Football Explained: Left Defensive End

Traditionally, the left defensive end is the stouter, less pass rush-oriented compliment to the explosive right defensive end. Despite that, left defensive ends like Patrick Kerney, Julius Peppers, Jared Allen and Aaron Kampman are consistently among the top sack producers in the NFL. Some of that might be a simple, meaningless confluence of talent at the right defensive end position, not indicative of any larger trend. But some it might also be explained by the changing nature of the tight end position in the modern NFL.

Glossary:

Blitz: A defensive play that involves a non-lineman rushing the passer.

Spread Offense: An offensive strategy that emphasizes shotgun snaps, 3-5 wide receiver sets and a general emphasis on spreading the defense horizontally across the line of scrimmage. The most rudimentary spread offense is credited to Glenn Ellison.

Strong Side: The side the tight end aligns on. Commonly, the right offensive side.

Tight End: A position along the offensive line just to outside of the tackle. Also, players who typically play that position.

Weak Side
: The side the tight end does not align on.

Zone: A type of pass coverage that involves a defender not defending a specific offensive player, but an of the field.

Zone Blitz: A type of blitz invented by Dick LeBeau where at least one linemen drops into coverage.

Back in the days of the Flying V, the tight end was little more than an extension of the offensive line. Blocking has stayed an essential duty of the tight end until recently. More and more “tight ends” do not play the tight end position. Players like Dallas Clark and Antonio Gates are as much slot receivers as tight ends. More so. Despite a de-emphasis on blocking by tight ends, most teams still put their inferior pass blocking offensive tackle on the right side. Therefore, left defensive ends typically face inferior competition.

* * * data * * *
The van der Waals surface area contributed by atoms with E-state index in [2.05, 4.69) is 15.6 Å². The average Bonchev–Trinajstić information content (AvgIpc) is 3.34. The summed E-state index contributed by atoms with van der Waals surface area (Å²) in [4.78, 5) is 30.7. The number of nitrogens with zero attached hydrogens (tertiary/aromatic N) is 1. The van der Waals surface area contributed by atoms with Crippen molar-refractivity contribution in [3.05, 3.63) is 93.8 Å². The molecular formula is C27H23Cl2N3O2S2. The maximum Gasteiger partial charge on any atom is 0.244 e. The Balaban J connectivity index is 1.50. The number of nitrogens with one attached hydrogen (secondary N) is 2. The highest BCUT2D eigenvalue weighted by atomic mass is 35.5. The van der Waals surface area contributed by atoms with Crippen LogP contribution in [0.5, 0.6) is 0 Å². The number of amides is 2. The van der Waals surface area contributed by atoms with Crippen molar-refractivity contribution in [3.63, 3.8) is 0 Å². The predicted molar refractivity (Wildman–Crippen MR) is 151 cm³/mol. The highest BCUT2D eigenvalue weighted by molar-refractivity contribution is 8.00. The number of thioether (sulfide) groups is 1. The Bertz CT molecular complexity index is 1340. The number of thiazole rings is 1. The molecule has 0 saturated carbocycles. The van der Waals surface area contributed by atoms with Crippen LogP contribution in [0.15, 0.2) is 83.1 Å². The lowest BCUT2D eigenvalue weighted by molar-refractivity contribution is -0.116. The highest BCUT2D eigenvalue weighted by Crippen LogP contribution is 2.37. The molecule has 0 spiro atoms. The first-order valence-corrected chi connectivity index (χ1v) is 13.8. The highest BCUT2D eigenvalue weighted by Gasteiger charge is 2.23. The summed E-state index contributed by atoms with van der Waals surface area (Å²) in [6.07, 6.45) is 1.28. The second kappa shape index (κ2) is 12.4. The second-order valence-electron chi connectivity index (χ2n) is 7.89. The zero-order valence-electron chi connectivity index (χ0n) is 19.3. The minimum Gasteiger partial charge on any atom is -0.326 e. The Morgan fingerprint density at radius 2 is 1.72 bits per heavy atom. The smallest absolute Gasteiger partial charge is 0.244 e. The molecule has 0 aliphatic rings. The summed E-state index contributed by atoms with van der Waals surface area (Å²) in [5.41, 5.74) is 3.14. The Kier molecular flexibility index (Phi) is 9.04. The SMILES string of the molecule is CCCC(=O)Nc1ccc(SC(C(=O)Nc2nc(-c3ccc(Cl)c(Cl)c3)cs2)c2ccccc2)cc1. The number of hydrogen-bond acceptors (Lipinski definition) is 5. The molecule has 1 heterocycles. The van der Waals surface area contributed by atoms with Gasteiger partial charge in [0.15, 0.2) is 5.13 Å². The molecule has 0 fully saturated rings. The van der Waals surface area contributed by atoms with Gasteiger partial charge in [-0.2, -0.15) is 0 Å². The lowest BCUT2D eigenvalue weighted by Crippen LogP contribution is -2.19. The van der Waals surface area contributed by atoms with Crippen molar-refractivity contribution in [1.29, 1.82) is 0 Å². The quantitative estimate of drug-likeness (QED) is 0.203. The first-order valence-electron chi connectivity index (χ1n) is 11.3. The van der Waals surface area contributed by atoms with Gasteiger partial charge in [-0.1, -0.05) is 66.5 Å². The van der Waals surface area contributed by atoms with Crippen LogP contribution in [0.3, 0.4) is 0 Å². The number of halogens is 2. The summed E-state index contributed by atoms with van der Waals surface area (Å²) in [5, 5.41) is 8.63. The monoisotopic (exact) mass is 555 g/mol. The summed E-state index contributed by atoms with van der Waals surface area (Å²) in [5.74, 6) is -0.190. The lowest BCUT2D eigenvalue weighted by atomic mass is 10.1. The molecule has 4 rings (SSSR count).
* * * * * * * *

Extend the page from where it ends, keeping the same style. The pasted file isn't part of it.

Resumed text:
The left defensive end is less likely to be run at. In each of the last three seasons, teams have run to the left more often than the right. Against the run, a left defensive end may be asked to provide outside containment. Outside containment essentially involves running around the right “C” gap and preventing the rusher from breaking outside. This is especially common when the right defensive end faces a “weak” formation: a tackle without an accompanying tight end. Against a “strong” formation, a defensive end might be asked to force a double team, keeping the tight end from blocking the accompanying strong side linebacker. In this two gap assignment, the defensive end must hold the point and occupy the blockers. Playing the strong side, left defensive ends are also more likely to drop into a zone on a zone blitz, theoretically covering the tight end.

Prototypical Left Defensive End
: Reggie White

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